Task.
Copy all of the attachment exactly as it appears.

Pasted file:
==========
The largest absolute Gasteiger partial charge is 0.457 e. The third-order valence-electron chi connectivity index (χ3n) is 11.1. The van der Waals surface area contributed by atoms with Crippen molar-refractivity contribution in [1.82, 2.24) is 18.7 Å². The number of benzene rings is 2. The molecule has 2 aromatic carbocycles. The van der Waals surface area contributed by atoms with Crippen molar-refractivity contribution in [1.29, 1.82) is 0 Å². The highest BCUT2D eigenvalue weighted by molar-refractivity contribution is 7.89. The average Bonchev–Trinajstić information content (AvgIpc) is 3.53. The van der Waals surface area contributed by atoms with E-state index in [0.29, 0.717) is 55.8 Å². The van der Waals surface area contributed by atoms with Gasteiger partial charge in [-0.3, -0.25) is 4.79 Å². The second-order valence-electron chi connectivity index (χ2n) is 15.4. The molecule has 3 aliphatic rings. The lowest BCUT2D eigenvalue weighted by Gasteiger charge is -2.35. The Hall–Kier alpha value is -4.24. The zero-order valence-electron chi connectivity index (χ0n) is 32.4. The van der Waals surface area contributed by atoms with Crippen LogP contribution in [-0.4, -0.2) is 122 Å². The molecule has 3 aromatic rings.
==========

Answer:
The largest absolute Gasteiger partial charge is 0.457 e. The third-order valence-electron chi connectivity index (χ3n) is 11.1. The van der Waals surface area contributed by atoms with Crippen molar-refractivity contribution in [1.82, 2.24) is 18.7 Å². The number of benzene rings is 2. The molecule has 2 aromatic carbocycles. The van der Waals surface area contributed by atoms with Crippen molar-refractivity contribution in [1.29, 1.82) is 0 Å². The highest BCUT2D eigenvalue weighted by molar-refractivity contribution is 7.89. The average Bonchev–Trinajstić information content (AvgIpc) is 3.53. The van der Waals surface area contributed by atoms with E-state index in [0.29, 0.717) is 55.8 Å². The van der Waals surface area contributed by atoms with Gasteiger partial charge in [-0.3, -0.25) is 4.79 Å². The second-order valence-electron chi connectivity index (χ2n) is 15.4. The molecule has 3 aliphatic rings. The lowest BCUT2D eigenvalue weighted by Gasteiger charge is -2.35. The Hall–Kier alpha value is -4.24. The zero-order valence-electron chi connectivity index (χ0n) is 32.4. The van der Waals surface area contributed by atoms with Crippen LogP contribution in [-0.4, -0.2) is 122 Å². The molecule has 3 aromatic rings.